The FTSE 100 enjoyed a 9% rally yesterday. Something not witnessed since 2008. After weeks of negative sentiment and headlines filled with doom and gloom, this made a pleasant surprise. So, is this turnaround set to continue, or merely a bump in a long, rocky road?
I wouldn’t be too sure that we’ve seen the worst of the dips yet. Many companies are yet to realise the full force of the coronavirus pandemic’s destructive powers. Despite global stimulus packages being whipped out left, right and centre, many businesses will still suffer losses and may be forced to cut dividends.
However, there will be some that go the distance and those with the least debt are likely to have the best chance of success.
Lifelong learning business Pearson (LSE:PSON) is being both adversely and positively affected by the coronavirus outbreak. With testing centres and schools closing, Pearson’s profit and cash flow are suffering. It has forecast a £25m-£35m hit to operating profits for 2020. In response, it suspended its share buy-back programme and intends to find ways to cut costs.
Playing the long game
On the other side of the coin, the £3.7bn company may well pull in an influx of parents looking to home-educate and self-study. Television personality Carol Vorderman has offered home-schooling parents free access to her maths website, which is a Pearson Education-owned site. The website was completely overwhelmed with interest and crashed shortly after her offer was made.
This could generate a lot of potential data leads for Pearson. It’s not yet known how long people will be home-schooling for, but many families may like it so much, they commit to paid products. I’m pretty sure that will be the minority, but some parents may enjoy the one-to-one tutoring experience that children get from online resources and continue to subscribe.
Along with individual learners, some of Pearson’s biggest clients include institutions, governments and professional bodies. It operates globally with a significant segment in the US and Canada.
Tracking the FTSE 100
Since March 5, Pearson’s share price has been beating the FTSE 100 index. Yesterday it rose over 9%, in line with the remarkable FTSE 100 rise.
In a company update two days ago, Pearson confirmed it had seen a significant uplift in customers using its digital products and services since the pandemic began. It also confirmed it’s in a good financial position with approximately £1bn in liquidity available now. It’s a relatively low-debt company with a debt ratio of 30% and 44% gross gearing.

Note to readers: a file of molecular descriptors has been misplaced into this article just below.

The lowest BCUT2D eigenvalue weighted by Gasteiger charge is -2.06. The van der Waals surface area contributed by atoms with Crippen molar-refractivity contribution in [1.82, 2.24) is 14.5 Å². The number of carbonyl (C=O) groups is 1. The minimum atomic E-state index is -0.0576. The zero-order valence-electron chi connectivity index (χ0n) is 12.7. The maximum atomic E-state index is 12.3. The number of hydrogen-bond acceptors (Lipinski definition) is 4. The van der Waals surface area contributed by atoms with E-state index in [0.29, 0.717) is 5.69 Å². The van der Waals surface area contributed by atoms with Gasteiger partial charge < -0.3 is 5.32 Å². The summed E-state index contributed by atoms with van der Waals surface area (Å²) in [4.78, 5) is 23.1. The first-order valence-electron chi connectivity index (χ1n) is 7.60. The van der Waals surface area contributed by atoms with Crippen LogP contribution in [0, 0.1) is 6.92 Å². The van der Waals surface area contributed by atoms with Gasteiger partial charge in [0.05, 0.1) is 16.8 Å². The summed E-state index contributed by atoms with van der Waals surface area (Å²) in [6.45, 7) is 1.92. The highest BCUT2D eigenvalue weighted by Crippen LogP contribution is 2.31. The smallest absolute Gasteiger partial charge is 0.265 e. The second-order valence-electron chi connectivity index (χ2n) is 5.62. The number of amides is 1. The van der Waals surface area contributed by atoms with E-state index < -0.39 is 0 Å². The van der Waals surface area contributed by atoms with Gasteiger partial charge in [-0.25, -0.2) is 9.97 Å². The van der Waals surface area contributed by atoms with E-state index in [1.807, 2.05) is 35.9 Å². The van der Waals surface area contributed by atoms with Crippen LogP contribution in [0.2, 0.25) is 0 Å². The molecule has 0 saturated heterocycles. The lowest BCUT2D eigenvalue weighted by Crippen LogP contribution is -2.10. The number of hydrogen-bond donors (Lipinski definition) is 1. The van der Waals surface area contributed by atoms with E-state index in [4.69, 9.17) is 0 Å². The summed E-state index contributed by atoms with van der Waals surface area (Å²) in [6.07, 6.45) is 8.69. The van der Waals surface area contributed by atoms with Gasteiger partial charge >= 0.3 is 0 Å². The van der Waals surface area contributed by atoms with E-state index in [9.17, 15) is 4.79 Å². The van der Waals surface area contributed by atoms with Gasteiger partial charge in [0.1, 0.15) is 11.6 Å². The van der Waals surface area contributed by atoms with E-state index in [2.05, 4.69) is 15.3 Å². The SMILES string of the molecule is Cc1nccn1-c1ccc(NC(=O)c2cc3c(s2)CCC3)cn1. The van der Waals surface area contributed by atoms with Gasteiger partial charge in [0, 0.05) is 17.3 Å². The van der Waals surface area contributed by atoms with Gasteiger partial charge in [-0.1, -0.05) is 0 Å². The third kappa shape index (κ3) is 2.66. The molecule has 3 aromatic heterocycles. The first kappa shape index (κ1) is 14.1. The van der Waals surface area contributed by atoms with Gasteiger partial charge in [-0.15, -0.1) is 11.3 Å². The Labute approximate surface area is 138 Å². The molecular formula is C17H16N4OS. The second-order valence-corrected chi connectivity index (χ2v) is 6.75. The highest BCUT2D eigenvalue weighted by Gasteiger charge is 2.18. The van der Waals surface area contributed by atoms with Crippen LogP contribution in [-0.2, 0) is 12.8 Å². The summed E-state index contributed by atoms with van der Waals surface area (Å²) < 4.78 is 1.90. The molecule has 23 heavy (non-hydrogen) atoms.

The FTSE 100 company’s 4% dividend yield makes this stock attractive to long-term shareholders, and earnings per share are 34p.
I think Pearson shares are worth holding if you own them. However, the share price is slipping back today and with the stock market being in a precarious place, I wouldn’t be rushing to buy them just yet. I’m concerned that the recent market crash is set to resume as the coronavirus takes hold in the UK. Pearson could even be on sale at a more favourable price in the near future. We don’t advocate trying to time the market here at the Motley Fool, but in such volatile times, we do advocate doing careful research before committing your cash.
It’s ugly out there…
The threat posed by the coronavirus outbreak has spooked global markets, sending stock prices reeling.
And with the Covid-19 virus now beginning to spread beyond of China and Italy, it seems very likely that the bull market we’ve enjoyed over the past decade could finally be coming to an end.
Against such a backdrop of market worry, it’s little wonder that many investors are starting to panic. (After all, nobody likes to see the value of their portfolio fall significantly in such a short space of time.)
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Kirsteen has no position in any of the shares mentioned. The Motley Fool UK has recommended Pearson. Views expressed on the companies mentioned in this article are those of the writer and therefore may differ from the official recommendations we make in our subscription services such as Share Advisor, Hidden Winners and Pro. Here at The Motley Fool we believe that considering a diverse range of insights makes us better investors.